The Monuments Men Production Designer Jim Bissell Re-Creates a Ruined Europe
In The Monuments Men, art experts weave through battlefields and behind enemy lines in order to find art looted by the Nazis. Before he was a dictator, Adolf Hitler was an art student, and he planned to take the best art from the countries he conquered and assemble it in a museum that would rival the Louvre in Paris. It was the act of a lunatic, and The Monuments Men had to capture that scope.
“It’s mind-boggling what Hitler was able to pull off,” says production designer Jim Bissell, who became something of a European history buff over the course of the production. To evoke the World War II-ravaged Europe that serves as the film’s backdrop, the movie used 138 sets and locations, which he nonchalantly admits “was a huge logistical challenge.” George Clooney stars in and directs the Columbia feature, which assembles big-name actors like Matt Damon, John Goodman, Bill Murray, Cate Blanchett, Hugh Bonneville (Downton Abbey) and Jean Dujardin (The Artist).
During the final months of World War II, when the movie takes place, many historic buildings were reduced to rubble. The problem was that many of the pockmarked churches and villages had since been demolished or restored, making it difficult to find locations. “It was a quest to be able to find places where we could do recreations, to find churches that looked similar to the historic churches we were trying to depict,” Bissell remembers. Museums provided one good stand-in. Training scenes were shot in the U.K. at the Duxford Airfield, which is part of the Imperial War Museum. For underground scenes, the production shot at the Rammelsberg Mining Museum, which stood in for the mines in Bavaria where stolen art was cached.
“The other thing that was hard was not just finding locations, but finding locations that would work with other locations,” Bissell says. “Very often we shot two to three a day, and we couldn’t have the company traipsing all over the countryside. We had to pair and triple up different locations to keep the main company’s movement to a minimum.” So near the mining museum, they shot in Goslar, a medieval town. A ruined fertilizer plant near Rüdersdorf offered a locations bonanza. We “used it as a backlot for a lot of our ruined towns,” says Bissell, giving them a solid week of shooting in one place, and “a lot of production value out of existing relics,” which translated to great “bang for our buck.”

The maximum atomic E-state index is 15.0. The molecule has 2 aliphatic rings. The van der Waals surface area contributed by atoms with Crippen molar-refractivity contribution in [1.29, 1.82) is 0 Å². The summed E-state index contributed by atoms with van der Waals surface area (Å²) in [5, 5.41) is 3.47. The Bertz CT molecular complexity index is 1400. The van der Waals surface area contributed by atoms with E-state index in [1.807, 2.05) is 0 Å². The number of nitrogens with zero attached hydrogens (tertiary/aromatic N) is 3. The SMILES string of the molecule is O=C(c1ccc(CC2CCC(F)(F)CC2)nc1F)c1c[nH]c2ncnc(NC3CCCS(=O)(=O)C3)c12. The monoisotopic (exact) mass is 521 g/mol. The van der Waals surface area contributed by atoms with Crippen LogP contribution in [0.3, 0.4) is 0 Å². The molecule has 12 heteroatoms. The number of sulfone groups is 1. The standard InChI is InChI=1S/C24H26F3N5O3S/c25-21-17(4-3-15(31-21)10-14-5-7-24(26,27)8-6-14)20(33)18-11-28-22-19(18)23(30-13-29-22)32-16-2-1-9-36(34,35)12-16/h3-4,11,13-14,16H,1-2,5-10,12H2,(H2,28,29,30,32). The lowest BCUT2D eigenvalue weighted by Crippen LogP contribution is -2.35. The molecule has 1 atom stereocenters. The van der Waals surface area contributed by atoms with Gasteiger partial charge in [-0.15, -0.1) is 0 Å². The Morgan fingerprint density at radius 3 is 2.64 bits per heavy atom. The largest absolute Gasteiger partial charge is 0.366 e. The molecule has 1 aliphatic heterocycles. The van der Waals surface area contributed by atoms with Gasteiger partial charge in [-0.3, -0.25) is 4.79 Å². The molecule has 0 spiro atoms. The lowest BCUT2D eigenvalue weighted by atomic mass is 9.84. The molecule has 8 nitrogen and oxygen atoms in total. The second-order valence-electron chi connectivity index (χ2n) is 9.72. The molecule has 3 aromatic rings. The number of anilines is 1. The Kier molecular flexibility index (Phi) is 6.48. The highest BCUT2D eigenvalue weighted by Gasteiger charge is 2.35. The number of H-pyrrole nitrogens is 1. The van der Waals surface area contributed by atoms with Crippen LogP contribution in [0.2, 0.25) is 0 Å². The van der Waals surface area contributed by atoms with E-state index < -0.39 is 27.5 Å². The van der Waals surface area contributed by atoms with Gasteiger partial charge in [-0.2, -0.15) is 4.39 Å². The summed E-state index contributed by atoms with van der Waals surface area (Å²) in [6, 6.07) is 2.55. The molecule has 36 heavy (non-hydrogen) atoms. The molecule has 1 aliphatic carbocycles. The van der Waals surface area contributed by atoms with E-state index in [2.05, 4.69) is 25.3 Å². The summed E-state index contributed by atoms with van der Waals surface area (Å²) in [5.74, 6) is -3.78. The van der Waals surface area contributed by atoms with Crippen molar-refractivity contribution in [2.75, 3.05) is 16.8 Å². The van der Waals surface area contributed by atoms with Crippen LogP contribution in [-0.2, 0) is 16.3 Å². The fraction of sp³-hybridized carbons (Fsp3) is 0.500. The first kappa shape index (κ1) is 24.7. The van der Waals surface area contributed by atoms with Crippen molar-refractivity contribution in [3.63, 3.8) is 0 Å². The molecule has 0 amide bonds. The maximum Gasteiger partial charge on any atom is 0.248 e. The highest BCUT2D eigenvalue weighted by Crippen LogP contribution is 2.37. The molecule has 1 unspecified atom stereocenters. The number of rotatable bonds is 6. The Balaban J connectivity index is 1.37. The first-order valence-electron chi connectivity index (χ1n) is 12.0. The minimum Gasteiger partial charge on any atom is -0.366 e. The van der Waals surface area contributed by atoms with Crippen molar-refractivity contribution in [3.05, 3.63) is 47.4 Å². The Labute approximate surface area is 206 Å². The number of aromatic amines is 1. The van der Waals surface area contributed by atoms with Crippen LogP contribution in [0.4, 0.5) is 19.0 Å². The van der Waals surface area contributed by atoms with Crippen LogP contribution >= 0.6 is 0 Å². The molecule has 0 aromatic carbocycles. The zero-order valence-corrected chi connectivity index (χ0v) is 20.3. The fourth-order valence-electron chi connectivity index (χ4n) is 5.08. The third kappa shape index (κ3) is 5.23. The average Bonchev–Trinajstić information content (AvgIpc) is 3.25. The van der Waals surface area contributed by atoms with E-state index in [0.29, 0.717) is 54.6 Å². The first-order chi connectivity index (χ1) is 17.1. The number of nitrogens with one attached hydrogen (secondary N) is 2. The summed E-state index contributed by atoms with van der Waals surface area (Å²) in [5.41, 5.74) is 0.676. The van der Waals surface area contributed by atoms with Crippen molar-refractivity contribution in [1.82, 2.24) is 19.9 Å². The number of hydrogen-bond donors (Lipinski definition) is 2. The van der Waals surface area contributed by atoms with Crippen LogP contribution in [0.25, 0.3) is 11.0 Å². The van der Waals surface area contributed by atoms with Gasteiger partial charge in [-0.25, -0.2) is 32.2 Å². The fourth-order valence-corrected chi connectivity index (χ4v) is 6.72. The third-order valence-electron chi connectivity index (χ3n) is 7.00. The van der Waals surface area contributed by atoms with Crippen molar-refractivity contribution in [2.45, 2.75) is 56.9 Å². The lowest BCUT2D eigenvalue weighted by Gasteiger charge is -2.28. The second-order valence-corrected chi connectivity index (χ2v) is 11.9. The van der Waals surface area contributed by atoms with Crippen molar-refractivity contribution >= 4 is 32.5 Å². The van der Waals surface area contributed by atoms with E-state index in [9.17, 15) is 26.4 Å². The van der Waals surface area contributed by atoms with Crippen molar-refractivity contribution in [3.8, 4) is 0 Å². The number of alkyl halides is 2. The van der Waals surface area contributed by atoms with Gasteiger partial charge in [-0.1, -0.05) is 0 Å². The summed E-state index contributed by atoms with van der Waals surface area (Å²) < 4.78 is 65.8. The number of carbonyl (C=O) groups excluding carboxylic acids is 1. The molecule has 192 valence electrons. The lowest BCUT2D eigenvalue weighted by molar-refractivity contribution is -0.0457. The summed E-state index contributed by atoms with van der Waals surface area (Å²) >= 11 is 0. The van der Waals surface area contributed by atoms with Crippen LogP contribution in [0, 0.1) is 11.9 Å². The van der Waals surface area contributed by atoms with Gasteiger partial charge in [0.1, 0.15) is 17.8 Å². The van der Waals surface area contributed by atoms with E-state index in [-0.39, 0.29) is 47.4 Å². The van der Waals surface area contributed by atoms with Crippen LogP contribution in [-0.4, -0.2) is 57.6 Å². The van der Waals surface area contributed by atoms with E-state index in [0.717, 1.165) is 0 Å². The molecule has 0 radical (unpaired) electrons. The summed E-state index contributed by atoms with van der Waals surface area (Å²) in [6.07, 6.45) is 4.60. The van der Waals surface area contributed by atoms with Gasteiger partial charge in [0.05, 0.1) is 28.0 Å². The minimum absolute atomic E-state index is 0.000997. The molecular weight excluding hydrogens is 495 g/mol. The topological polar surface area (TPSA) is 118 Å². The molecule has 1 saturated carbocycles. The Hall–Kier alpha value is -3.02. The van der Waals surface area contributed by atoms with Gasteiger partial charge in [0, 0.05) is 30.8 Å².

As production designer, Bissell will “open the company, and I’ll be there until they get their first shot, which is usually the master,” the wide shot that covers the action from start to finish. Prior to the first shot, “The five of us will walk the set: George, our director of photography, the first assistant director, [writer/producer] Grant [Heslov], and me. George would look at it and make sure he had everything he needed. Then I’d wait around and make sure nothing came up during cast rehearsal or the first shot, and then go.”
Bissell, who got his start doing the production design for E.T. over three decades ago, has worked with Clooney twice before. “I always get along and do my best work when I’m working with someone who draws. He’s got a great sense of humor, a really good eye, and he draws,” notes Bissell. “We have a very similar approach to what’s visually important. He’s excellent at being decisive, he has excellent taste, and he has an encyclopedic knowledge of films, which most people don’t realize, but he really knows and studies them.”
One of the movie’s most stunning shots, seen in the trailer, shows the characters walking through a giant underground cavern filled with stolen art, a scene Bissell points out is similar to the closing shots of Citizen Kane and Raiders of the Lost Ark. That set, built at Berlin’s Studio Babelsberg, wasn’t created through digital enhancement, in part because the actors actually needed to walk through the space. “It was designing a reveal that took advantage of all the stuff we accumulated. The crating techniques pretty much match what the Nazis did in the actual caves,” he explains. In actuality, the art was discovered in a series of smaller rooms, but to make it more cinematic, “we wanted to fudge it a little bit, to make sure the audience understood the scale of the theft in one giant, holy shit image,” he says.
Being a production designer means putting your mark on even small things. In an opening scene where Clooney and Damon’s characters meet at a bar, “I asked George for a little leeway,” Bissell recalls. “Instead of putting them in a dank bar, we got permission from the Thomas Hart Benton estate to use one of his murals,” which were popular in the ‘30s and ‘40s, giving the bar a lush, artistic feel. “I think the bar looks great. It shows American art, and American art with a European influence,” says Bissell. The set is one of Bissell’s favorites in the film, perhaps because it separates an adequate production designer from an accomplished one. Through a detail as simple as a mural, the characters become part of a world saturated with art, foreshadowing The Monuments Men’s preservation fight to come.